A peek at what we make
Three years ago today Greco Woodcrafting was formed. What started out with me as a stay at home father having some fun, making wooden toys in my spare time on the weekends has blossomed into a full blown take-over of the garage, making everything from 3-foot yarn swifts to custom carved thorny vine hourglasses. I’m in “the shop” more days than not each week and the kids know when dad says he has work to do, it usually means something to build for a customer.
My 6 year old daughter has always shown a slight interest in woodworking, some times more so than others but never anything more than a casual interest.
I decided, since she had today off from school and our son would be in pre-school, I would make today Bring Your Daughter to Work day for us in the shop. We changed into our shop clothes, donned eye protection and dust masks and went into the shop. This was her first time picking up tools (aside from toy tools), so I was planning on this being a short lesson in case her interest just wasn’t there. I got a piece of scrap Pine and had her measure off 6″. Then she used a square to run her pencil line across the entire face of the wood. Next we picked up a small hand saw and after a short explanation of the teeth, showed her how I use my thumb knuckle to guide the saw and start a notch (to my safety-minded readers: my hand was on the saw over her hand the entire time).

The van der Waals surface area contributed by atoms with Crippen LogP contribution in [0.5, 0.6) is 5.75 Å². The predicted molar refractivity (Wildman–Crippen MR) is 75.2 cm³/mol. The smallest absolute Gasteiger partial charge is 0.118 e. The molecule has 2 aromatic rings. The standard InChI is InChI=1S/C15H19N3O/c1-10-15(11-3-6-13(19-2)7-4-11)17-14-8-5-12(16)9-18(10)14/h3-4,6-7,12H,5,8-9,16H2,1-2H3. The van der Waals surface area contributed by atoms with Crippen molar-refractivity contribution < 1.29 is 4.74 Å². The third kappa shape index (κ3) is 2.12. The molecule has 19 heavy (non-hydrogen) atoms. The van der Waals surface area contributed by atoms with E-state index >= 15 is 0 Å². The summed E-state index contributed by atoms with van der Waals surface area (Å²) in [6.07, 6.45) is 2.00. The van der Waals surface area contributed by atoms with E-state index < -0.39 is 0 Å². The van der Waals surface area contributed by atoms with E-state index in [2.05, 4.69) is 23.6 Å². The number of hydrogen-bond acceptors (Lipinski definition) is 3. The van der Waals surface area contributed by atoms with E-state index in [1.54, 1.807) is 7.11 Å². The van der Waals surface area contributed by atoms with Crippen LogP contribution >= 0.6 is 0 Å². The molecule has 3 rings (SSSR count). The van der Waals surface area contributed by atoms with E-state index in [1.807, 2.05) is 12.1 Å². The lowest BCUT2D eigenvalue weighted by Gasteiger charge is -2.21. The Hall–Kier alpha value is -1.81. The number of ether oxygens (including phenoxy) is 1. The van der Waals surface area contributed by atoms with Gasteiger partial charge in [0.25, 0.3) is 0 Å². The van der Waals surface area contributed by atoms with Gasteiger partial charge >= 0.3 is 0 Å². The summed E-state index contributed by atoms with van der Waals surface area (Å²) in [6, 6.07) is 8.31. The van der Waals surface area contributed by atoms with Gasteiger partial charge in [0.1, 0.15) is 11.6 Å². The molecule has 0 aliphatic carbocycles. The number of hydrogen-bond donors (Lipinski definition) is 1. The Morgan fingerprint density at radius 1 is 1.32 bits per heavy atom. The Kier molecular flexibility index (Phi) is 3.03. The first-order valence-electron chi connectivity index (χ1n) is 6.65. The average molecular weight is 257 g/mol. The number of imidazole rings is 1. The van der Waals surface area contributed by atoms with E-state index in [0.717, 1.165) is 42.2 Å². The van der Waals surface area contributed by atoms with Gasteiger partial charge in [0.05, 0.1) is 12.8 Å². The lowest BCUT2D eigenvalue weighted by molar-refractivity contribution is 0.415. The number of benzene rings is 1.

After she (we) cut that 6″ piece of wood off from the main body I had her sand the edges, lay it on top of the other piece of wood, and nailed to the two pieces together. Of course she needed a bit more help on the hammering, but when she was finished she was SO proud of herself! She loved it and immediately told me she wants to always be in the shop helping me 🙂
Of course that’s not possible (or safe). But she decided she wants to make a surprise present for her little brother, a step stool that she already designed just a little while ago. We’ll work on that this summer when she has some time at home while her brother is at day camp.
The time in the shop wasn’t all about teaching her how to use tools, though. I also explained how important it was to keep your tools in good working condition. We finished the “day” wiping down the drill press (with no bit inserted, of course) before turning off the lights. All in all, I’d say this was about the best woodworking anniversary I could have.